Bosch also produces an Italian-designed mini-tank point-of-use water heater that incorporates a glass-lined tank.
Gas-fired instant water heaters generally provide a much higher flow rate than those powered by electricity. But they won’t all enable you to use more than one appliance at a time. The answer here is to install more than one on demand heater so that you can have a shower or bath when you are washing dishes or clothes. Even buying two units will guarantee that you will save bucks.
However, there is a down side. Gas-fired unites can also waste energy, particularly those that have a pilot light that burns all the time. The costs of operating pilot lights do vary though and you can usually ascertain this figure before you buy your gas water heater. If the manufacturer cannot give you this information, think twice before buying it. Some models have intermittent ignition devices that don’t stay on all the time, alternatively you might consider simply turning off the pilot light and relighting it when you need it. This is, after all, an”instant” water heater.
Uniongas (www.uniongas.com) produce tankless water heaters that use natural gas. Like electric water heaters, when the faucet is turned on, a flow switch is triggered that activates, in this case the burner that heats the cold water. The water heats quickly to the required temperature, and then stops heating as soon as the faucet is turned off.
Bosch manufactures several tankless gas water heaters. At least two of these are certified by ENERGY STAR and both of these enable you to run at least two appliances that use hot water at the same time. These heaters are larger than their electric unit counterparts, and they feature electronic ignition.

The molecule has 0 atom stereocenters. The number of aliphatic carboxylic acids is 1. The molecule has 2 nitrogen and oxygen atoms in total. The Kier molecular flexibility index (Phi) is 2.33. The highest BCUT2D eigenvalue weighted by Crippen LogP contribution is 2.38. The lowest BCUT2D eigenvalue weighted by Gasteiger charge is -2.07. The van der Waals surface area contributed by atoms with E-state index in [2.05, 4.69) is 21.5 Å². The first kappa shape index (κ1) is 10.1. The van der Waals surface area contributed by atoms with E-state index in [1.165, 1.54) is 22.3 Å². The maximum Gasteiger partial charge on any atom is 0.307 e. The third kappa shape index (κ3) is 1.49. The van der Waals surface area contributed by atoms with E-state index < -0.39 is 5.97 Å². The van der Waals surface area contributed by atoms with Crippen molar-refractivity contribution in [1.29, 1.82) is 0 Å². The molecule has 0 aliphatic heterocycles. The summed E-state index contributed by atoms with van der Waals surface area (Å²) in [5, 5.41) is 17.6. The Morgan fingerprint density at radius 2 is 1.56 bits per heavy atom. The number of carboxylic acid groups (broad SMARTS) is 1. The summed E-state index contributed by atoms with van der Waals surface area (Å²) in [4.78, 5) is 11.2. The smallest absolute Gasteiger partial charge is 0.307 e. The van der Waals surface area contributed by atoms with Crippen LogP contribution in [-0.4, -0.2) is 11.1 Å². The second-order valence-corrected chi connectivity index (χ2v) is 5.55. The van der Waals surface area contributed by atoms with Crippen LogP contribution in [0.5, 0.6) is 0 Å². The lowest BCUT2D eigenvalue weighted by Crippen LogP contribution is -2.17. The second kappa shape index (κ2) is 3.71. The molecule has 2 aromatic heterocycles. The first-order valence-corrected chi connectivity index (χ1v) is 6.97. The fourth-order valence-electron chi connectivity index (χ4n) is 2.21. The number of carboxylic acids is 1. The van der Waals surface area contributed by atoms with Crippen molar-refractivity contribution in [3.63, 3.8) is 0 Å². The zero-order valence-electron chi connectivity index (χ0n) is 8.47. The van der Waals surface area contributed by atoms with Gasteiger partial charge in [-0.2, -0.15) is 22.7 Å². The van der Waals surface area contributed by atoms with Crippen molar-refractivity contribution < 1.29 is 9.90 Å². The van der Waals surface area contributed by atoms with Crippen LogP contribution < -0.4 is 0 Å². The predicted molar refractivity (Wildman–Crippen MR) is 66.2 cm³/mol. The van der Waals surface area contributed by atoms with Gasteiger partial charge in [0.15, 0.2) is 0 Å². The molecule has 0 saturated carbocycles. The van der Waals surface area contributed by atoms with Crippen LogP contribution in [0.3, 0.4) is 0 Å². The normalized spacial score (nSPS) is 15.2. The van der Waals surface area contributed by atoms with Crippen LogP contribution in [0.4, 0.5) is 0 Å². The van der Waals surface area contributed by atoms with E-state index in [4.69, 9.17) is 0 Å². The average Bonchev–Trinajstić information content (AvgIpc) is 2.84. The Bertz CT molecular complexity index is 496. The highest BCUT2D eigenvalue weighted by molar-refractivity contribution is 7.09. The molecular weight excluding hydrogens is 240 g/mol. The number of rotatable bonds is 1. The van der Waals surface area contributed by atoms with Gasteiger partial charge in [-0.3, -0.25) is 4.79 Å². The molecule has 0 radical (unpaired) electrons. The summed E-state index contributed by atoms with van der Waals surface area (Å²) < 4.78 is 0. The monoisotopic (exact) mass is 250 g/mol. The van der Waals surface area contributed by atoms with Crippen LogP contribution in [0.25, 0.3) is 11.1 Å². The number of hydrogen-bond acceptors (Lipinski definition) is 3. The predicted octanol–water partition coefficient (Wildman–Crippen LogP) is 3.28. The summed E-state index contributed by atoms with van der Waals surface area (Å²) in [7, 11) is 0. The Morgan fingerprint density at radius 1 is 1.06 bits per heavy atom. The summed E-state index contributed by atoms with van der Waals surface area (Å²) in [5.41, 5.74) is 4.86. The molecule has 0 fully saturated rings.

Takagi (www.takagi.com) also manufactures gas supply water heaters. A well-established Japanese company that entered the North American market more than 15 years ago, the water heating units feature water sensors that detect the flow of water into the unit. This makes them automatically ignite so that the water that is circulating through the coils in the heat exchanger instantly heat the water – in only a fraction of a minute. When the hot water faucet is turned off, the unit shuts down immediately.
Save energy with instant water heaters
If you aren’t convinced that tankless, on demand water heaters are not the way to go, perhaps the US Department of Energy will persuade you otherwise.
“Demand (tankless or instantaneous) water heaters provide hot water only as it is needed. They don’t produce the standby energy losses associated with storage water heaters, which can save you money.”
That’s what we already told you!
A good quality demand or instant water heater is likely to cost you more than most conventional tank storage water heaters. But generally you will find that both energy and operating costs are considerably lower.
Long term it is certainly an option to consider.